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Tips For Surviving Hard Times

November 15th, 2012

It can be hard to face up to the fact that the business you have put your heart and soul into, is struggling financially.  The good news is that there are several ways of improving the situation, so the sooner you acknowledge financial problems, the sooner you can take positive steps to get you back on track.


Here are some tips that will set you off on the right path …



  • Are there any savings you could make on your expenditure?
  • Cut any non-essential outgoings and if you have outstanding bills that you are struggling to pay to suppliers or banks, talk to them. You may be able to negotiate a more realistic repayment arrangement.
  • Could you find suppliers with more competitive rates? Often your existing suppliers will reduce their rates to keep your custom if you find a rival company with a lower price. Price comparison websites can save time if you want to shop around. Or ask around for recommendations or good deals.
  • Are there more creative ways you can promote your business for less money? There’s a great article here with 30 free ideas to get you started…



  • Is the recession effecting your income? If people have less spending power, could you introduce free offers, discounts or reward schemes that would represent good value for money and could lead to further income
  • If customers have less money in their pockets, would they be more willing to carry on buying if you offered a cheaper version of your product or service? It’s well known that in times of recession lipstick sales go up. The chairman of beauty firm Estee Lauder called it the “lipstick index” and recent research(1) shows that nail polish is now the affordable luxury that has a boom in sales in times of austerity. The logic is that women consumers turn to smaller items to brighten up their wardrobe and give them the “feel good” factor in cash-strapped times.  What could your “nail polish” equivalent be?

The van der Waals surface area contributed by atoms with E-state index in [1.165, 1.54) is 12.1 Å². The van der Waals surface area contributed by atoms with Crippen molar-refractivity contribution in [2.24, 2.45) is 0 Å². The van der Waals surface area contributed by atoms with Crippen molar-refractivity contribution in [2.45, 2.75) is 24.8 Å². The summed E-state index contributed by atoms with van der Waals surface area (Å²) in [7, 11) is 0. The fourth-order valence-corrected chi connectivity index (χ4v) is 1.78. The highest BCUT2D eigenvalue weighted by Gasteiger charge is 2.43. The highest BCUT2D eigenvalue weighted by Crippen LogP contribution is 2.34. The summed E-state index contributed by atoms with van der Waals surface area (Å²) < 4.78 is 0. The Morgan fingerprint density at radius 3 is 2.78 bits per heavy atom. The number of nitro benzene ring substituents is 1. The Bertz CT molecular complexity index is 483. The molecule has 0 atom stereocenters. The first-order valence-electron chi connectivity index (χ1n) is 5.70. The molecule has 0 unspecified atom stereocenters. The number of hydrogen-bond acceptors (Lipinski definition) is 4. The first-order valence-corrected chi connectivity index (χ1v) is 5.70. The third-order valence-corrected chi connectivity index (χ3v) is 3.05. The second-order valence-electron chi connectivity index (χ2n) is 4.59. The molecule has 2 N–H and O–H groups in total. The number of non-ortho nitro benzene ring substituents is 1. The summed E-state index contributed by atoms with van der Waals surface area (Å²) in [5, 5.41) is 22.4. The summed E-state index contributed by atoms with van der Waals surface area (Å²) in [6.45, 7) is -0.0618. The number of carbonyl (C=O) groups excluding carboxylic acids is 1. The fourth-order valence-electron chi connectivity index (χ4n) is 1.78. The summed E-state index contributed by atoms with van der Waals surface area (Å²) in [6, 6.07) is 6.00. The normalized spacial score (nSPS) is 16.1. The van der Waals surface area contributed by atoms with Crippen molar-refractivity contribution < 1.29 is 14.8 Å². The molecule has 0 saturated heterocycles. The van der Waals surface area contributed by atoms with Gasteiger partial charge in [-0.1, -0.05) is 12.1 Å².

• Work out which of your good or services have the highest profit margin and focus on promoting those.



Make it your business to find out why times are hard for your company. For example, if the number of your sales has reduced, why is that? Is there a change in trends happening? Is there a new competitor on the block or virtual block? Has an existing competitor reduced their prices? This is a good time to have another look at your USP. Do you or can you do something better than your competitors and promote that fact in your publicity?



Do seek professional advice especially if you think you’ve already explored several possibilities without luck. Your local small business support centre has a wealth of experience and resources to address exactly the situation you’re in.  You can bet you’re not the only one asking their advice and you may also make some beneficial new contacts while you’re there.


What tips do you have for others who may be struggling?

  1. Sue
    November 16th, 2012 at 22:11 | #1

    When the real recession hit 3 years ago the most important factor in keeping our company afloat was a very close eye on the cash flow. A daily cash flow was essential for knowing exactly where we were , when we could pay our suppliers and being able to tell a plausible story to the bank manager. I managed the overdraft facility and stretched it as much as I could and yes a few white lies along the way to our suppliers helped us get through.
    Other key factor in our survival was a pay freeze, reduced working hours and a paycut taken by all staff including myself and other managers. I also staggered the payroll so that there wasn’t one big payout at the end of the month.

    • November 20th, 2012 at 10:36 | #2

      Hi Sue. Some really solid and practical advice there – thank you. Much better to be in possession of up-to-the-minute information for decision-making. And helpful suggestions about payments to staff. Interesting what you say too about “white lies”. Maybe a topic for another post!

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